Sunday, March 27, 2011

The documentation of 5T / 5D


Juho Tunkelo did ask in Qaiku about the documentation and business model of 5T /5D.

We’ve [KK-Net] used it as a back-office tacit knowledge mindset since 1987 but realized 2010 that the problem solving tool can be applied to process complex creative and learning processes.

The idea of designing it to a training, coaching and problem solving tool was initiated by Heikki Hallantie (comment on my wall in Facebook). The discussion continues in Qaiku.

In the meantime, we’ve continued to analyze problems with 5T and I started to produce drawings (cartoons) to find out how to “open up” the idea. I’ve been experimenting for some time with the idea of opening tacit knowledge and emerging ideas. The best way to learn more about 5T is to use it in problem solving situations. But there is much more to be done to get the training orders flowing ;)

The concept of VIRTUAL SUPPORT TEAM has been proposed by Paul Swansen, USA. The support could become a part of the cash-flow generation (business model) in organizations using the concept.

We could also sell the HAT and colored cards to improve the branding of 5T / 5D.

Suggest more. We’ve a new generic tool helping us to take out complexity from chaotic and unstructured problem solving situations. Tell me how you feel about it? It this point of the development “feeling” and “desire” combined with “dedication” are very important. The “data” or “knowledge” is always embedded in the problem solving situation. Execution leads to learning through “Do-it”.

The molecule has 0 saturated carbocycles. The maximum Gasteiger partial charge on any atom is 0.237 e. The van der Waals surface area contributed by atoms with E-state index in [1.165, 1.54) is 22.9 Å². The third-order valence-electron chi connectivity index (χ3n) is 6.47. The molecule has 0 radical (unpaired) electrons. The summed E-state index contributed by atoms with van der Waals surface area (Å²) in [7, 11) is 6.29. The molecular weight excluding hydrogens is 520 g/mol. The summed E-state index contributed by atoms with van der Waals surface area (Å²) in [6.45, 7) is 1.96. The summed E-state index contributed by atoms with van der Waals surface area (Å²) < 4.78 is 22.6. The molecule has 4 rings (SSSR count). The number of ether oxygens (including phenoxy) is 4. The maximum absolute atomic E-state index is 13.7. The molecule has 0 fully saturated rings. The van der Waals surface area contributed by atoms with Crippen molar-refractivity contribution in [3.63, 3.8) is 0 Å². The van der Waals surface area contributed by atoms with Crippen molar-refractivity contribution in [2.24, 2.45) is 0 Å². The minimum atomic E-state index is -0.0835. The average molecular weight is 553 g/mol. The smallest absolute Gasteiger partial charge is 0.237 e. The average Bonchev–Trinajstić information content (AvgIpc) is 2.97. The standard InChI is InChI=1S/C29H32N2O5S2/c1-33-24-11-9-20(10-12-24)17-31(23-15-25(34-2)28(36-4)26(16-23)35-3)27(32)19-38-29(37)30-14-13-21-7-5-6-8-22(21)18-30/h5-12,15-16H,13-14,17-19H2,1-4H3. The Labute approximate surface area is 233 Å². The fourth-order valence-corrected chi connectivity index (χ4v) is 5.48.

Wikipedia: Tacit knowledge (as opposed to formal or explicit knowledge) is knowledge that is difficult to transfer to another person by means of writing it down or verbalizing it. For example, stating to someone that Tooting is in London is a piece of explicit knowledge that can be written down, transmitted, and understood by a recipient. However, the ability to speak a language, use algebra[1], or design and use complex equipment requires all sorts of knowledge that is not always known explicitly, even by expert practitioners, and which is difficult to explicitly transfer to users.

While tacit knowledge appears to be simple, it has far reaching consequences and is not widely understood.

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